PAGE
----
Those Aren't Feathers
Is it real--or is it wood?
I attended the Easton Waterfowl Festival in November, on Maryland’s beautiful Eastern Shore. Once again, I photographed a lot of the work on display and posted pictures on our website. I also posted a few pictures on Facebook, and was amused to see that I caused a little marital discord by doing so. A man saw my photograph of Richard Reeves’ pintail hen and showed it to his wife, who insisted that the bird had real feathers. He explained that the feathers were carved (as indeed they were). I don’t know if he was able to convince her or not.
Richard’s pintail was just one of many beautiful carvings I saw over the weekend. Tom Horn was this year’s Master Carver, and he had a dazzling selection of his pieces on hand. Last year’s Master Carver, Al Jordan, was there too (and you can see more of Al’s work in this very issue). One of the great things about Easton, for me anyway, is seeing how many of the magazine contributors are present, people like Jeff Rechin, Glenn McMurdo, Bill Kennedy, and Tom Baldwin.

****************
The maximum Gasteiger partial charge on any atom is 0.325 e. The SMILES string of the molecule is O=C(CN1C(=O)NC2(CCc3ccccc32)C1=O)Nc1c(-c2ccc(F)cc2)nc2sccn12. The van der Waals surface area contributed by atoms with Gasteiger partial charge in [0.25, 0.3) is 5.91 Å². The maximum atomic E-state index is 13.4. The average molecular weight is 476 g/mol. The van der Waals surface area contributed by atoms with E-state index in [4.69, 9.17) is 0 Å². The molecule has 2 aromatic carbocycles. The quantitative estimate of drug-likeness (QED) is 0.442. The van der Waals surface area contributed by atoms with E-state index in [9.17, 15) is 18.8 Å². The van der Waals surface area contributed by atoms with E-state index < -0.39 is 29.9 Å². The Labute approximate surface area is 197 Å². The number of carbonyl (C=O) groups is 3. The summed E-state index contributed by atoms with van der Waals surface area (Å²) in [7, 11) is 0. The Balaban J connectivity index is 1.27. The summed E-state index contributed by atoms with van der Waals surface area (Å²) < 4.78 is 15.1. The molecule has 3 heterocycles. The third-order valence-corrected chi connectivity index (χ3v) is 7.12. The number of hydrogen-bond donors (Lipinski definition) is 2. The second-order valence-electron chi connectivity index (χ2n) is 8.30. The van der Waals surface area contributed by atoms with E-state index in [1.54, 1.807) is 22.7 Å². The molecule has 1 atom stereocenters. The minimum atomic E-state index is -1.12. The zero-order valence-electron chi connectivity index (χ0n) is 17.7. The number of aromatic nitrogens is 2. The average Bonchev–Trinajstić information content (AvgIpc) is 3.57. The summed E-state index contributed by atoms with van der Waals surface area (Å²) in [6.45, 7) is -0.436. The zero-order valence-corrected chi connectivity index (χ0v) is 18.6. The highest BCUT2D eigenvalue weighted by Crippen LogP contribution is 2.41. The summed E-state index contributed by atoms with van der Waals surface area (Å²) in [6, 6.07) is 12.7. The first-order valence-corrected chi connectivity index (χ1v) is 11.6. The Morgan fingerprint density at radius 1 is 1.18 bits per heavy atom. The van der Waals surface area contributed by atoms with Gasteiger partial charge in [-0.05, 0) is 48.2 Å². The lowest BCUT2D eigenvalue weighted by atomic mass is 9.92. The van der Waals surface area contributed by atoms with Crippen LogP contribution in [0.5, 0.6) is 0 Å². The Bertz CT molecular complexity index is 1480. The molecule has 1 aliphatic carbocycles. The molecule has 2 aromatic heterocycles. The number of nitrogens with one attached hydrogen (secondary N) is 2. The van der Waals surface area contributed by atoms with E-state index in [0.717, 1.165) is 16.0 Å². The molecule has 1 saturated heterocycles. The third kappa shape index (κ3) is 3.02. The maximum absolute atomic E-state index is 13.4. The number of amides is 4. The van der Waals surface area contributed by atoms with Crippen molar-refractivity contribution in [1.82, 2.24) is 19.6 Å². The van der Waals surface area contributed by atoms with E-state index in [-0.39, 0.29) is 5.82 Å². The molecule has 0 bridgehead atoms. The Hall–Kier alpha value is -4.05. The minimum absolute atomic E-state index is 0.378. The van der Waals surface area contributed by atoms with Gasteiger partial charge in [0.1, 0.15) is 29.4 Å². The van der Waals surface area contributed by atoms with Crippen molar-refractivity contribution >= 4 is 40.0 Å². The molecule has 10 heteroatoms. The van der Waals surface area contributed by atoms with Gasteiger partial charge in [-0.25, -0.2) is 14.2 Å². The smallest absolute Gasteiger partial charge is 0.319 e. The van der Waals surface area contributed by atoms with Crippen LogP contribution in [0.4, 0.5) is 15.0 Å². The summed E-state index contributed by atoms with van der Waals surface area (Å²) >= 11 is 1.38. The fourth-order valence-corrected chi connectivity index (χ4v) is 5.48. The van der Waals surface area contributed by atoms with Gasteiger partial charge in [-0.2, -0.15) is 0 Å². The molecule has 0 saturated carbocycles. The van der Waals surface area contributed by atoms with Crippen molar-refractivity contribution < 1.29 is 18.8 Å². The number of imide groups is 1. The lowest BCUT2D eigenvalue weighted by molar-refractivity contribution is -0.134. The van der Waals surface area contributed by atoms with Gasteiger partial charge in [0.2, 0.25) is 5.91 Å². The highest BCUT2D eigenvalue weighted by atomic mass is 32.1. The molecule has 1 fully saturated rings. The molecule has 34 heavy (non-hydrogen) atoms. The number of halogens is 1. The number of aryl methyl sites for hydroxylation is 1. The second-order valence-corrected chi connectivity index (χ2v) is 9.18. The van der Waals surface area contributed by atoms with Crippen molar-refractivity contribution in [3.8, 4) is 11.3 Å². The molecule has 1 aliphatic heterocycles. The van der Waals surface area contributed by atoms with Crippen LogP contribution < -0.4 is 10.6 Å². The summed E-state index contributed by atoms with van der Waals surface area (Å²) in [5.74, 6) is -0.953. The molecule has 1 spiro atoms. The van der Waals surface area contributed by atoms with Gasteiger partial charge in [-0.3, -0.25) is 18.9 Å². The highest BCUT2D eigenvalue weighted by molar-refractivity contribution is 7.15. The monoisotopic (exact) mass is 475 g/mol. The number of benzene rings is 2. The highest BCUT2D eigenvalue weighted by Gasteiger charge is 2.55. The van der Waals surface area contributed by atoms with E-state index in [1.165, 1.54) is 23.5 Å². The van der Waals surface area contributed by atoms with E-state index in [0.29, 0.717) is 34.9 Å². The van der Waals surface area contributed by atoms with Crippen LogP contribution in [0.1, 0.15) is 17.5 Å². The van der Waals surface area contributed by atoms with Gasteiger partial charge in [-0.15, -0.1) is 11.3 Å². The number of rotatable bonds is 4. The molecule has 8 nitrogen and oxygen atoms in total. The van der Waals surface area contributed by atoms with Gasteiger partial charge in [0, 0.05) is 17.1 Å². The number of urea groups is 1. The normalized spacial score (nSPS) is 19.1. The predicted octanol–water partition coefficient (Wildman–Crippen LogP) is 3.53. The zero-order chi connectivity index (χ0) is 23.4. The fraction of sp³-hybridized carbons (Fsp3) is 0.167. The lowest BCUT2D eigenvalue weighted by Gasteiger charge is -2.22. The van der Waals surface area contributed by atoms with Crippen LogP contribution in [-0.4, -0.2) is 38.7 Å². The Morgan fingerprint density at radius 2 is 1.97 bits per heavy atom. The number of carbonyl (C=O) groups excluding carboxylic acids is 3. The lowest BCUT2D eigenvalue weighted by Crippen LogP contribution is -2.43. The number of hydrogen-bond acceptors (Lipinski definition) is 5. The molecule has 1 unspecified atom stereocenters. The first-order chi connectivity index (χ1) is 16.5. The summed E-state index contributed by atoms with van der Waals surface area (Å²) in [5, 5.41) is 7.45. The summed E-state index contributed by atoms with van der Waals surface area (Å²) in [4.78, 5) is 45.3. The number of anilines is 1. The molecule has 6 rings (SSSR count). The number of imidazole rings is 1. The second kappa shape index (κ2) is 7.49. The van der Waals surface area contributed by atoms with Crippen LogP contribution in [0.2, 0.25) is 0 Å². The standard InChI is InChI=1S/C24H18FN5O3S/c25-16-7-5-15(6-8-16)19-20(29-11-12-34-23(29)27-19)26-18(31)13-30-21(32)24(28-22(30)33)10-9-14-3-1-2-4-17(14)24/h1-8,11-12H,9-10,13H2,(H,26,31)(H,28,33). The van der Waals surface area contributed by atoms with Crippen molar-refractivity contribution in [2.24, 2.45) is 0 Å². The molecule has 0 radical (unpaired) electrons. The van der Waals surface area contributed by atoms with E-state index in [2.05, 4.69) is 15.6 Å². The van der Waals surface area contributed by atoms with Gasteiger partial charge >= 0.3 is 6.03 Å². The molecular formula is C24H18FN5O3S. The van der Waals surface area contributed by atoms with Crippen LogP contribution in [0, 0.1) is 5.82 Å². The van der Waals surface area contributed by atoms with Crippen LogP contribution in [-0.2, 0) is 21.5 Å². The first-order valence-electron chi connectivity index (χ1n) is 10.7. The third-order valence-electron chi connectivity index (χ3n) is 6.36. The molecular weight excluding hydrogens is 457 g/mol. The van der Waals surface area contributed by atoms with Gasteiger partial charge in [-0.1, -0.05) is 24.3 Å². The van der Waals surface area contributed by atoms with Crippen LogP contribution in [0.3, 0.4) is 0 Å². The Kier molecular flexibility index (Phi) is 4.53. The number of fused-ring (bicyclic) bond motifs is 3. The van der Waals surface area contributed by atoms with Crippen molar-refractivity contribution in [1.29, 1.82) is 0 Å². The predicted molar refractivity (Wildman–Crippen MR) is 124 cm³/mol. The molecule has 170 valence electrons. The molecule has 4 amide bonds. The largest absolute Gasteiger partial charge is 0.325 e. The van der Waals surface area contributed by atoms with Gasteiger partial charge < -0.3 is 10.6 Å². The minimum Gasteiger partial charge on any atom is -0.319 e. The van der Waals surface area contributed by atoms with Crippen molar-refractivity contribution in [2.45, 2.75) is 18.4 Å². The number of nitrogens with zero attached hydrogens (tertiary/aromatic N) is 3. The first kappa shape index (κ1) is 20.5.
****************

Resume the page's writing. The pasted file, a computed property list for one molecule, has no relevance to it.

My next stop will be the Core Sound Decoy Festival in Harkers Island, North Carolina, over the first weekend of December. I’ve never been to this show before, but I’ve heard a lot of good things about it, and I’m really looking forward to my visit. A lot of great carving comes out of that part of the world, and I expect to see a lot of fine work during my weekend stay. Once again, you will be able to see pictures on our website. I just hope they don’t provoke any more arguments.
Read the rest of this article in Wildfowl Carving Magazine's Winter 2016 issue.